Author Archives

Research and Advances

Cobol under control

A sample set of Cobol programming standards is offered. These standards constrain code to be developed in a “structured” form for both data and control structures. They do not require syntax beyond the existing Cobol language and in fact utilize a typical limited subset of the 1974 ANS Cobol standard. These standards have proved extremely valuable in practice and have reduced the cost and time to produce and maintain large software systems that have been deployed in live multiple customer environments.
Research and Advances

A genealogy of control structures

The issue of program control structures has had a history of heated controversy. To put this issue on a solid footing, this paper reviews numerous theoretical results on control structures and explores their practical implications. The classic result of Böhm and Jacopini on the theoretical completeness of if-then-else and while-do is discussed. Several recent ideas on control structures are then explored. These include a review of various other control structures, results on time/space limitations, and theorems relating the relative power of control structures under several notions of equivalence. In conclusion, the impact of theoretical results on the practicing programmer and the importance of one-in, one-out control structures as operational abstractions are discussed. It is argued further that there is insufficient evidence to warrant more than if-then-else, while-do, and their variants.
Research and Advances

Production systems: or can we do better than BNF

Since the development of BNF, the definition of the syntax of programming languages has been almost universally associated with context-free requirements. Yet numerous interesting and difficult issues in syntax stem from the context-sensitive requirements, notably the compatibility between the declaration of an identifier and its uses, the correspondence between actual and formal parameters, and issues arising from block structure. This paper explores the use of a formal notation called Production Systems in providing a readable and complete formal definition of syntax. As a practical illustration, a small but significant subset of PL/I is considered. A more detailed presentation, as well as the application to define abstract syntax and translations between languages, is given in a previous paper by the author.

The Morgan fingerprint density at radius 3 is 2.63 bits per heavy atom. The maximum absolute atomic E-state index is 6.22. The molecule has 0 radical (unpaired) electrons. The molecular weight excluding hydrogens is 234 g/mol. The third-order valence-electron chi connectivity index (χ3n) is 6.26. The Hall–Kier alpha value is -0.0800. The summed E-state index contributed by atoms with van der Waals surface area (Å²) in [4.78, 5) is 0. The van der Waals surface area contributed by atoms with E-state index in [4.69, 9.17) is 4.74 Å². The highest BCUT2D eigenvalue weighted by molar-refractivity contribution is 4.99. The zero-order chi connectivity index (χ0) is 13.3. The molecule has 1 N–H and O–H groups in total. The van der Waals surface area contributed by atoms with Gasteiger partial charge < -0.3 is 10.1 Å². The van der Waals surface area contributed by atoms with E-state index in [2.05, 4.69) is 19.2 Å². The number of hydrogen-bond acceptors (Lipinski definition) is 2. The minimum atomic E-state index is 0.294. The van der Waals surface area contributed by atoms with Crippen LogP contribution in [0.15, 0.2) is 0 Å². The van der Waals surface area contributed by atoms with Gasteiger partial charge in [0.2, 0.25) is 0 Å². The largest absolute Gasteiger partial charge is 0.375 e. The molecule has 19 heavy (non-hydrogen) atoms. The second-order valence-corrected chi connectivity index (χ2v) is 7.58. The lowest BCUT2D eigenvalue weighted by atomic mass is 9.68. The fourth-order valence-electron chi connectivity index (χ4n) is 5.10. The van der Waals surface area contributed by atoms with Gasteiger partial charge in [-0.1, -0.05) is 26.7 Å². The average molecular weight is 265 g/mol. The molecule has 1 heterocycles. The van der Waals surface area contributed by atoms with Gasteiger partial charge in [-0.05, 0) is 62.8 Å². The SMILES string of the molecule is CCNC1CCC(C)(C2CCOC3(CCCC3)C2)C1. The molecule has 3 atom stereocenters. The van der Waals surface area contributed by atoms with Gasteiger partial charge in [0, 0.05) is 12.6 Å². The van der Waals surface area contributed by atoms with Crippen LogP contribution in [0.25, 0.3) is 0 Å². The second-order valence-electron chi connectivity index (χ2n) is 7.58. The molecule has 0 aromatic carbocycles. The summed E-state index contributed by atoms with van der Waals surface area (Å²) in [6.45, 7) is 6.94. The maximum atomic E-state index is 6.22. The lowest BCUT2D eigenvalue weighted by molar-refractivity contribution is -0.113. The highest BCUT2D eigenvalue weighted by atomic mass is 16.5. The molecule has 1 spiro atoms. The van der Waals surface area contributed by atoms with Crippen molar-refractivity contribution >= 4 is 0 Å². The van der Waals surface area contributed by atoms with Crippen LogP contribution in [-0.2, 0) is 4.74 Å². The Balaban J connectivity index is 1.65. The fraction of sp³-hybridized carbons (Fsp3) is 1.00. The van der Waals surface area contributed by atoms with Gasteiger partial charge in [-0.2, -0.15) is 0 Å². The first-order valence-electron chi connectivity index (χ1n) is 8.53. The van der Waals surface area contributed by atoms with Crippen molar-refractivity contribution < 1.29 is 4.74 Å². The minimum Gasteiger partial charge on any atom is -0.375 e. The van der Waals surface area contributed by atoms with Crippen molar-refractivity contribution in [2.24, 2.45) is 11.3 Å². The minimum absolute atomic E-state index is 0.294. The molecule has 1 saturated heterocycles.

Research and Advances

A model for type checking: with an application to ALGOL 60

Most current programming languages treat computation over different classes of objects (e.g. numbers, strings, labels and functions). For correct compilation and execution, the following question then arises: is a program properly constructed so that its operations and operands are compatible? The activity of answering this question is usually called type checking. This paper attempts to isolate the notion of type checking and presents a partial solution to the type checking problem based on the notions of abstraction and application of functions. In particular, a program is mapped into an expression within a decideable subset of the &lgr;-calculus, which characterizes the type relations within the program and eliminates all other information. The determination of the type-wise correctness or incorrectness of the program is resolved by reducing its corresponding &lgr;-calculus expression to one of two normal forms, the constant “correct” for a type-wise correct program or the constant “error.” An application to type checking in Algol 60 is made, and the attendant problems faced for any notion of type checking are discussed.

Shape the Future of Computing

ACM encourages its members to take a direct hand in shaping the future of the association. There are more ways than ever to get involved.

Get Involved